Sometimes, the daily grind of life can leave you feeling disconnected as a family. It’s cold outside. The kids are bored. It would be so easy to turn on the TV, but more screen time can make you feel even more disconnected as a family. Chances are, there is a simple solution to this dilemma on the bottom shelf of the closet. Today’s child has experience with complex digital media and games with lots of bells and whistles. Surprisingly, they still love playing simple board games and card games. These games are comforting to young children. Think of them as the mashed potatoes and mac 'n' cheese of games! And sometimes a big helping of mac 'n' cheese is just what your family needs!

Along with being fun and comforting, here are just a few of the things that children of all ages learn while playing board games:

Taking turns: This is one of the first things you learn when playing games. There are times when you get to act, and times when you wait. Drawing cards, moving pieces around on the board, grabbing the dice — these are things you shouldn’t be doing unless it’s your turn. Playing games teaches kids that there are appropriate times for everything, and this will extend outside of games to real life.

Being a good sport: Playing competitive games with your kids lets you model how to be gracious, whether you win or lose. They’ll come to see that what you love is the play, not just the win.

Board games enhance creativity and self-confidence: Playing board games is a perfect opportunity for a child to develop a sense of mastery and expertise. Becoming an expert Uno player can be especially helpful for children who are not as interested in physical games.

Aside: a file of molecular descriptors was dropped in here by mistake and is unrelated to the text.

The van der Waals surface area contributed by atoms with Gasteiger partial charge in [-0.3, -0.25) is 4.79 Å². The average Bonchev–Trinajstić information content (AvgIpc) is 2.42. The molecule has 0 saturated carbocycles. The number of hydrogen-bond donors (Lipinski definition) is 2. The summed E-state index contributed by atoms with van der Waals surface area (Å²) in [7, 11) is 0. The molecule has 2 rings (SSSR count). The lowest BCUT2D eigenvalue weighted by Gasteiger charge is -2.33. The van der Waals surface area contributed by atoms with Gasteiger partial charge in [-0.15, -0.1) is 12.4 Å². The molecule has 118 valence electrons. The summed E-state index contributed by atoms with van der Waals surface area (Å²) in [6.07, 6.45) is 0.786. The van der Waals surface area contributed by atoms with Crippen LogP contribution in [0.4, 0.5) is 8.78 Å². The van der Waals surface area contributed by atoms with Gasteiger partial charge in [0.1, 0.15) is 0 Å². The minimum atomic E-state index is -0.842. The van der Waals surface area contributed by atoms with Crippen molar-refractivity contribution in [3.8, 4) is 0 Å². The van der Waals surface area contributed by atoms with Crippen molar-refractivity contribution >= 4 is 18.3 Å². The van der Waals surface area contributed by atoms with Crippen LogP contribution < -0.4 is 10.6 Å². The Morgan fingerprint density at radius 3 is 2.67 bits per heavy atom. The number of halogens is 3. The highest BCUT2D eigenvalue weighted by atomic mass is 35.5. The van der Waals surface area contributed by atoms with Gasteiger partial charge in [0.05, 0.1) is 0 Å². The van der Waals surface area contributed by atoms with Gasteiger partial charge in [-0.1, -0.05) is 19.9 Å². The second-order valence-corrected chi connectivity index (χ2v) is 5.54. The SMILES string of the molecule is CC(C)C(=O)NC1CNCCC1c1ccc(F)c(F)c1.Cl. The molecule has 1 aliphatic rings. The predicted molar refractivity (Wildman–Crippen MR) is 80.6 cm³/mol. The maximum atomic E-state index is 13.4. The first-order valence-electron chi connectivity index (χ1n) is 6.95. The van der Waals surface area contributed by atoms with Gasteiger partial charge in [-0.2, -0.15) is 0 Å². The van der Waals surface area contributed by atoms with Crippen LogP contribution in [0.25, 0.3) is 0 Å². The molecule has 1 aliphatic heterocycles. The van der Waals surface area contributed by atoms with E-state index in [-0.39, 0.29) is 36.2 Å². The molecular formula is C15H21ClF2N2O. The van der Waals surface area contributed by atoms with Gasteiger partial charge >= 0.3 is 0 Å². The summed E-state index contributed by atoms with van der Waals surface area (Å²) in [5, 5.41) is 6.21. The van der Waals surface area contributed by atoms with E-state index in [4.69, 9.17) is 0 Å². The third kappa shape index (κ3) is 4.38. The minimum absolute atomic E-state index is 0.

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Choosing the right game at every age

When the rules are too complicated or the game takes too long, it is not fun for young children. Preschoolers need very simple matching games that progress quickly. One adult and one child is ideal when children are first learning to play board games.

As children approach 5, they have more sophisticated thinking skills and can begin to incorporate and exercise their number, letter and word knowledge in literacy-based games. They have the patience to wait their turn, and are better able to control their impulses and remember that it’s “only a game”!

Here are some suggestions of games old and new that are great for children ages 4-6:

The classic children’s board games: Candy Land, Chutes and Ladders, Hi Ho Cherry –O. These require simple turn-taking, matching, counting and no skill or strategy. Children spin a spinner or draw a card to move their marker.

Dominoes, ages 5 and up: Start by just matching tiles. The practice with numbers and pattern is great. Then learn some of the more challenging versions of this classic game.

First card games: Uno and Go Fish (ages 5 and up). The boxes say these classic card games are for ages 6 and up, but they are mostly matching games, and preschoolers love matching games!

Here are some new and recommended games for young children that parents will have fun playing, too!

Sleeping Queens (ages 5 and up): A fun card game with simple rules and a bit of strategy! You can play a whole game in about 10 minutes, so it’s perfect for getting in a dose of family connection before bedtime.

Ticket to Ride (ages 4 and up): If you have a preschooler, you may want to start out with the kids’ version of this game, Ticket to Ride First Journey. But it won’t take long until you’re ready to move up to the regular version.

Zingo Zingo: This matching game is like bingo with a bit of a competitive twist. But what keeps it interesting for older kids and adults is the competitive twist — you have to be the first one to notice a match and snag it before someone else does.

Whatever game you choose, it will require family members to sit down and interact with each other — which is increasingly important in a world where we spend much of our time in separate rooms, on our own electronic devices. Rich conversation, laughter and making memories are wonderful fringe benefits of board games. Before you know it, you will all be playing outside again, so take advantage of these cold winter afternoons and take a trip to Candy Land!

Elizabeth Stilwell is the director of operations at ABC Cayuga's Play Space. For more information, visit abccayuga.org or playspaceabc.com, or visit the Play Space at 63 Genesee St., Auburn.

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